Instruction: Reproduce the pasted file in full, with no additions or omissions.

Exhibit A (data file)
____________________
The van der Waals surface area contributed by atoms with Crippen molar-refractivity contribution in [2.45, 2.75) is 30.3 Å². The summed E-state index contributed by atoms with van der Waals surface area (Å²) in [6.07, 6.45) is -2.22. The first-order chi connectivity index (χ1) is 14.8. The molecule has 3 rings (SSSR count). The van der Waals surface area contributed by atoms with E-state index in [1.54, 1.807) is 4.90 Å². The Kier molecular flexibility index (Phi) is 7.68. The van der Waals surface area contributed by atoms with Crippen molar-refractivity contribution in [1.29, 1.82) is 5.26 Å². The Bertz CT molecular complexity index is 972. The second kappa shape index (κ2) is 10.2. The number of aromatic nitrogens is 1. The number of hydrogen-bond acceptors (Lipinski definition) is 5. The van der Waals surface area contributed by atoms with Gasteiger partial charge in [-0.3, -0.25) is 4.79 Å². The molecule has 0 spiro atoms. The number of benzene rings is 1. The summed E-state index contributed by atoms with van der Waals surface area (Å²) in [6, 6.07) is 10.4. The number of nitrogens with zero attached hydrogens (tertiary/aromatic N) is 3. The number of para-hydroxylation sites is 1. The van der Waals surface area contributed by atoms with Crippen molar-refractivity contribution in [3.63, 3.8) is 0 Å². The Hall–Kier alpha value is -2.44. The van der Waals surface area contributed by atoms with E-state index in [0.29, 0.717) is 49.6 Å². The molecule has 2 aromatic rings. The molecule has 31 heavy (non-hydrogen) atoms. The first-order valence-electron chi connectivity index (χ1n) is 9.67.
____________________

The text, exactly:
The van der Waals surface area contributed by atoms with Crippen molar-refractivity contribution in [2.45, 2.75) is 30.3 Å². The summed E-state index contributed by atoms with van der Waals surface area (Å²) in [6.07, 6.45) is -2.22. The first-order chi connectivity index (χ1) is 14.8. The molecule has 3 rings (SSSR count). The van der Waals surface area contributed by atoms with E-state index in [1.54, 1.807) is 4.90 Å². The Kier molecular flexibility index (Phi) is 7.68. The van der Waals surface area contributed by atoms with Crippen molar-refractivity contribution in [1.29, 1.82) is 5.26 Å². The Bertz CT molecular complexity index is 972. The second kappa shape index (κ2) is 10.2. The number of aromatic nitrogens is 1. The number of hydrogen-bond acceptors (Lipinski definition) is 5. The van der Waals surface area contributed by atoms with Gasteiger partial charge in [-0.3, -0.25) is 4.79 Å². The molecule has 0 spiro atoms. The number of benzene rings is 1. The summed E-state index contributed by atoms with van der Waals surface area (Å²) in [6, 6.07) is 10.4. The number of nitrogens with zero attached hydrogens (tertiary/aromatic N) is 3. The number of para-hydroxylation sites is 1. The van der Waals surface area contributed by atoms with Crippen molar-refractivity contribution in [3.63, 3.8) is 0 Å². The Hall–Kier alpha value is -2.44. The van der Waals surface area contributed by atoms with E-state index in [0.29, 0.717) is 49.6 Å². The molecule has 2 aromatic rings. The molecule has 31 heavy (non-hydrogen) atoms. The first-order valence-electron chi connectivity index (χ1n) is 9.67.